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One surprising tale about Uganda lately is its addition of a social media tax or levy to its citizens. At first glance, it seems as though Uganda will be taxing the use of social media within its territory – although the government said this isn’t in any way their way of infringing on the freedom of privacy and expression of its citizens. So what is it, then?

It appears the Ugandan government has succumbed to public pressure as it retracted its decision on a social media tax. Now the government wants telecommunications companies to embed social media tax in its data transactions instead of the current trajectory of charging it directly to consumers.

It can be remembered that since current legislation has passed, telecommunications companies have blocked citizens’ access to social media, and now require users to pay taxes worth as much as 200shs in order to access platforms.

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Moreover, according to the Uganda Revenue Authority (URA), the new implementation of the tax related to paying for social media will need to be reviewed. This is because according to the country’s Excise Duty Law, the tax should be incorporated in the final price andindirect.

URA’s Ian Rumanyika, who handles Public and Corporate Affairs, explained that telecommunications companies should be able to benchmark the social media tax so consumers don’t feel the burden of the taxes as much.

It can be remembered that citizens have reacted in uproar since the implementation of the new social media tax. It’s become increasingly unpopular among users of smartphones, who say that tax stifles free speech and unfair.

Interestingly, it appears this is about to change as senior government officials may have had a strategy meeting in order to find better ways of streamlining the payment for social media tax.

It can be remembered that Ugandan President Yoweri Museveni defended the existence of the tax, saying it’s a “waste of money” that’s given to foreign firms. He added social media users are just “donating” hard-earned finances to foreign telephone companies.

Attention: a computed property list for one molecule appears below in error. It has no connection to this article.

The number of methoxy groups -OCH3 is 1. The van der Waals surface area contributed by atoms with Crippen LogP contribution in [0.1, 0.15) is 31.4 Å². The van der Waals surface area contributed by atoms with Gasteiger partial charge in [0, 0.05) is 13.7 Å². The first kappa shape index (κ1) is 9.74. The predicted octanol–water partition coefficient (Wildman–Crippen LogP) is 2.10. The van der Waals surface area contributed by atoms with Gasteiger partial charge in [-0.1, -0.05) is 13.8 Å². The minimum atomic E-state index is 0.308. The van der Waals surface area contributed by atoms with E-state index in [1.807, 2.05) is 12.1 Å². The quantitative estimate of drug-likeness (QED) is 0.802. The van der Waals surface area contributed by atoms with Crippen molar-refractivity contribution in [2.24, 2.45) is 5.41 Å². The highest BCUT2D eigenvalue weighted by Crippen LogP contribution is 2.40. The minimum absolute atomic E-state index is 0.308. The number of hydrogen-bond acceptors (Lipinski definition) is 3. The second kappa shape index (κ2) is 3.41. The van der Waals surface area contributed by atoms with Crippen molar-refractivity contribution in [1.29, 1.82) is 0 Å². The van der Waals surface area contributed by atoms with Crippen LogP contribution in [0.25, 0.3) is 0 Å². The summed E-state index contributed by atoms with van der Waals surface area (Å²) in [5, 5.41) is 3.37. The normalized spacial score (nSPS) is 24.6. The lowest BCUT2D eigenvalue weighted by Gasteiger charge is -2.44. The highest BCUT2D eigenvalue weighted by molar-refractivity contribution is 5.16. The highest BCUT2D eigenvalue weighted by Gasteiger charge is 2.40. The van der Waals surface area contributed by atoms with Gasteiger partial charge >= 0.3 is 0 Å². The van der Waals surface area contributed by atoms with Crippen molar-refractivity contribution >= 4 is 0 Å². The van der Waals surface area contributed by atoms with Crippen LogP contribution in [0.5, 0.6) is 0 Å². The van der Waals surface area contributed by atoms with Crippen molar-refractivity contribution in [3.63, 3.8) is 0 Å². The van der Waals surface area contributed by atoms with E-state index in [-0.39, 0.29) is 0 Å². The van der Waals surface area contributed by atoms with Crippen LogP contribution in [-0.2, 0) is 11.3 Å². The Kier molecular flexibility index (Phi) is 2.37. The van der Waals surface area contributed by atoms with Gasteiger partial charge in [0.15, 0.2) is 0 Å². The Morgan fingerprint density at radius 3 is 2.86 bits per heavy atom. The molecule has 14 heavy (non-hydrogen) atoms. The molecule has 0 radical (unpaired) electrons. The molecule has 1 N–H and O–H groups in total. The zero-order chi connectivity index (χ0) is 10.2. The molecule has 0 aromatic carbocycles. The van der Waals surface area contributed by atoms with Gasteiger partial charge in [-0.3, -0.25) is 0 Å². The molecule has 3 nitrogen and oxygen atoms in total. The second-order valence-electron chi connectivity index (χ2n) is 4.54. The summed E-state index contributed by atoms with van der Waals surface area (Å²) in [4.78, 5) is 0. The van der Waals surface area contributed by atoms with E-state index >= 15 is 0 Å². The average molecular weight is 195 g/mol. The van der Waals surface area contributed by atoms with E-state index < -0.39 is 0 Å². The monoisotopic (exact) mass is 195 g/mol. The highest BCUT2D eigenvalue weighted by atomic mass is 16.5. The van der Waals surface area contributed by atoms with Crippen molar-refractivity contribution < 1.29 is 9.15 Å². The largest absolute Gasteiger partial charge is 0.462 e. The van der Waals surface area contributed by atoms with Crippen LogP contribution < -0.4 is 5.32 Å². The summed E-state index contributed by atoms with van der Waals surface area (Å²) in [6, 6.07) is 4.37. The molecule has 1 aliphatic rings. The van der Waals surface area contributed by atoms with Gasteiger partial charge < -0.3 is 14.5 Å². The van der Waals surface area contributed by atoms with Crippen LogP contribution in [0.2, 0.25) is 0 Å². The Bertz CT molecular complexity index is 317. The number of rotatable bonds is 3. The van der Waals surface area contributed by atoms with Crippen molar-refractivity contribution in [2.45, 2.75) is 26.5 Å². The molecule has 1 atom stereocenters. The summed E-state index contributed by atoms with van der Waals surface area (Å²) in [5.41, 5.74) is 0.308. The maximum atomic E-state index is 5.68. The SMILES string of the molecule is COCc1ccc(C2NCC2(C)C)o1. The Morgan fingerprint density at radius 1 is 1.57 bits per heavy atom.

The entire Ugandan social media tax debacle has garnered the interest of consumers and users not just in the country but worldwide as well, especially individuals that want to support free speech.

Museveni himself tried to clarify the new daily tax plan by publishing a statement he’s posted on his personal blog, which specified the tax is also a way to improve Uganda’s tax to GDP ratio which is currently at 12-percent.

Some cabinet ministers are also trying their best to explain to mainstream and social media just what makes the tariff a legitimate move which, if recent events are to show, aren’t impressing Ugandans at all. In fact, four (4) Parliament members are actually pushing to have the parliament – currently on recess – to be recalled to discuss these matters.

The 200 shs (Ugandan shillings) payment is around $0.05 when converted. This is a daily charge in order for users to get access to services such as Facebook, Twitter, and WhatsApp. Not paying this upfront will currently block your access to the applications.

A lot of people had negative reactions to the decision to add tax to social media because of arguments such as restricting freedom of expression, affordable connectivity, and net neutrality. Some arguments are against punitive or double taxation and taxing users instead of social media companies. Of course, the most obvious argument is that the taxes are being resisted because it can be seen as an obvious way to reduce online expression.

It can be remembered that Uganda had a history of amending or creating laws to “restrict” the kind of content Ugandan citizens can consume or publish online. In fact, it even created a Computer Emergency Response Team in its communications commission, and even tried to procure a porn detecting machine with its National Pornography Control Committee.

Moreover, every citizen was actually required to “register” with a government network with their national ID and phone number – which means all phones are now linked to various personal details of owners such as family, residence, and birth details.

 

 

 

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